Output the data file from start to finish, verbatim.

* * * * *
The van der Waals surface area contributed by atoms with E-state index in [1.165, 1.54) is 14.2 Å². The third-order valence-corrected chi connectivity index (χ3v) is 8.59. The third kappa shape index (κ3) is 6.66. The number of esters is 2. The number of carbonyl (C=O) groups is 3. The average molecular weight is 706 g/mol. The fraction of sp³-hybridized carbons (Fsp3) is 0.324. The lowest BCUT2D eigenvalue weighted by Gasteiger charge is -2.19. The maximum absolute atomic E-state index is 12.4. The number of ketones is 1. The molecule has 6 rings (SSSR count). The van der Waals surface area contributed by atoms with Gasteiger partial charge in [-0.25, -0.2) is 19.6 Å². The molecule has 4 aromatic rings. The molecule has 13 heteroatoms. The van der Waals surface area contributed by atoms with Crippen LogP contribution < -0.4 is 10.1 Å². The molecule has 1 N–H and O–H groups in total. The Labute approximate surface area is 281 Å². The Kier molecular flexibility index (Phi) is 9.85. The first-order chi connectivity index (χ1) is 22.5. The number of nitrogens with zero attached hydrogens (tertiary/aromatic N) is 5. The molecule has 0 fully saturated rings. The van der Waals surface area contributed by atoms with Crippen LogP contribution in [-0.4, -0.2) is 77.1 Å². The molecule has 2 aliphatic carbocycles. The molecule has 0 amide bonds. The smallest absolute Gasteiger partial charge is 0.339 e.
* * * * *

The van der Waals surface area contributed by atoms with E-state index in [1.165, 1.54) is 14.2 Å². The third-order valence-corrected chi connectivity index (χ3v) is 8.59. The third kappa shape index (κ3) is 6.66. The number of esters is 2. The number of carbonyl (C=O) groups is 3. The average molecular weight is 706 g/mol. The fraction of sp³-hybridized carbons (Fsp3) is 0.324. The lowest BCUT2D eigenvalue weighted by Gasteiger charge is -2.19. The maximum absolute atomic E-state index is 12.4. The number of ketones is 1. The molecule has 6 rings (SSSR count). The van der Waals surface area contributed by atoms with Gasteiger partial charge in [-0.25, -0.2) is 19.6 Å². The molecule has 4 aromatic rings. The molecule has 13 heteroatoms. The van der Waals surface area contributed by atoms with Crippen LogP contribution < -0.4 is 10.1 Å². The molecule has 1 N–H and O–H groups in total. The Labute approximate surface area is 281 Å². The Kier molecular flexibility index (Phi) is 9.85. The first-order chi connectivity index (χ1) is 22.5. The number of nitrogens with zero attached hydrogens (tertiary/aromatic N) is 5. The molecule has 0 fully saturated rings. The van der Waals surface area contributed by atoms with Crippen LogP contribution in [-0.4, -0.2) is 77.1 Å². The molecule has 2 aliphatic carbocycles. The molecule has 0 amide bonds. The smallest absolute Gasteiger partial charge is 0.339 e.